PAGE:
The Last Mistress 2007 | Movie
At first glance, Catherine Breillat's return to feature filmmaking after a debilitating stroke laid her low in 2004 is a total about face: It's not only a period piece, the film is a relatively restrained exercise in sexual mores and manners from a directo… (more)
At first glance, Catherine Breillat's return to feature filmmaking after a debilitating stroke laid her low in 2004 is a total about face: It's not only a period piece, the film is a relatively restrained exercise in sexual mores and manners from a director known for raw, extremely graphic depictions of sex and psychologies. But under the beautifully appointed costumes and to-die-for interiors is Breillat's preoccupation with female sexuality and desire, all centered on a blistering performance from a perfectly cast Asia Argento.
Paris, 1838. Choderlos Laclos, the French writer whose novel Les Liaisons Dangereuses exposed the sexual intrigues of the French aristocracy, has been dead for 35 years, but some things never change. As the film opens, the gouty, gluttonous Vicomte de Prony (Michael Lonsdale) and the Comtesse d'Artelles (Yolande Moreau) are conspiring to derail the upcoming marriage of M. Ryno de Marigny (Fu'ad Ait Aattou) to Hermangarde de Polastron (Roxane Mesquida), the sweet and guileless granddaughter of the Marquise de Flers (Claude Sarraute). While pretty Hermangarde is widely considered to be the jewel of the aristocracy, M. de Marigny has the reputation of an untitled gambler with a taste for women and scandal who has been carrying on an affair with the same mistress for the past 10 years: Senora Vellini (Argento), a 36-year-old Spanish courtesan who's said to be the illegitimate offspring of a Spanish noblewoman and a matador. Once married to a elderly British baronet (Nicholas Hawtrey), later the lover of Marigny's best friend, the Compte de Mareuil (Jean-Philippe Tesse), Senora Vellini has spent the last tumultuous decade in and out of the bed of the man who's about to marry into one of France's noblest families. The Vicomte hopes to put a stop to the nuptials by stoking the senora's jealousy and inciting a scandal. But the fiery flamenca from Malaga doesn't take the Vicomte's bait -- she knows all too well that a marriage is a guarantees of nothing -- and even the Comtesse's direct appeal to Hermangarde's grandmother backfires. Instead of withdrawing her approval, this wise old woman -- a grand dame who's read Laclos and knows quite well the ways and wiles of the libertine (she admits she happily married one) -- asks Marigny to tell her the whole story of his affair with "La Vellini," the kind of woman men can't resist and other women simply refer to as "that creature."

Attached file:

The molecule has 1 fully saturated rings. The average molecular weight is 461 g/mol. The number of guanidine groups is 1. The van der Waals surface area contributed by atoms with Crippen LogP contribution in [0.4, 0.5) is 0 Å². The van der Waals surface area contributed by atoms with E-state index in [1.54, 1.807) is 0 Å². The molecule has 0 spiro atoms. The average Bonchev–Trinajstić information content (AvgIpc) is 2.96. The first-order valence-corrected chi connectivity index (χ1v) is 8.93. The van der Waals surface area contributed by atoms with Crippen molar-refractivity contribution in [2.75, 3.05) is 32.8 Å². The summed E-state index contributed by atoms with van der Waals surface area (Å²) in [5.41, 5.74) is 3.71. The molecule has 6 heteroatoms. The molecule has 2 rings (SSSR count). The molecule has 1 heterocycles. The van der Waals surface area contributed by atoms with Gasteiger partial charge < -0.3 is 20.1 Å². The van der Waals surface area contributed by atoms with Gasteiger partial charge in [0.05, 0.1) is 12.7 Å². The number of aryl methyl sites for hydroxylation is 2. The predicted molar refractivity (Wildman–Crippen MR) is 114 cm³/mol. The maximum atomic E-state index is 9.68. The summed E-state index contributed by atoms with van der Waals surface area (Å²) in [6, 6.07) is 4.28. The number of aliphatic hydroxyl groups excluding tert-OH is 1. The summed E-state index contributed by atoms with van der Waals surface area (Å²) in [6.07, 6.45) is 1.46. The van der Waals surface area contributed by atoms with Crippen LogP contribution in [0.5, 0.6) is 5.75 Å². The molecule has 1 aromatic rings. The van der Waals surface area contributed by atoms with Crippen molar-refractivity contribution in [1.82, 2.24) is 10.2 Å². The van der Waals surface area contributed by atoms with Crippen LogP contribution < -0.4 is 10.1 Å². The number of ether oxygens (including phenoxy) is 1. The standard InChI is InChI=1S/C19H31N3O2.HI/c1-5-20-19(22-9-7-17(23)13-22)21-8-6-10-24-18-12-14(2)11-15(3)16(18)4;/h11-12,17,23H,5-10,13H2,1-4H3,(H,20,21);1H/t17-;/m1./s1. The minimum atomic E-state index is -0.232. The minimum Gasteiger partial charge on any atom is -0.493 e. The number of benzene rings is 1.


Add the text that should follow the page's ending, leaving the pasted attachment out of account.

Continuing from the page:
Based on an early novel by the 19th-century French Symbolist Jules-Amedee Barbey d'Aurevilly (Les Diaboliques), Breillat's lusty adaptation softens the potential misogyny to focus on the differing degrees of flexibility accorded to men and women in the deeply hypocritical world of the French aristocracy. It's also the kind of delicious costume drama you want to eat with a spoon. Newcomer Aattou brings a louche, almost feminine quality to the role of the libertine (his lips put Angelina Jolie to shame) while Argento is a revelation: Her utterly fearless, naturalistic performance carries the same kind of raw earthy quality as her great compatriot, Anna Magnani. Presented like a Goya exotique, she's a snarling, highly sexualized force of a nature who would just as soon cut you as kiss you, and then lick the blade.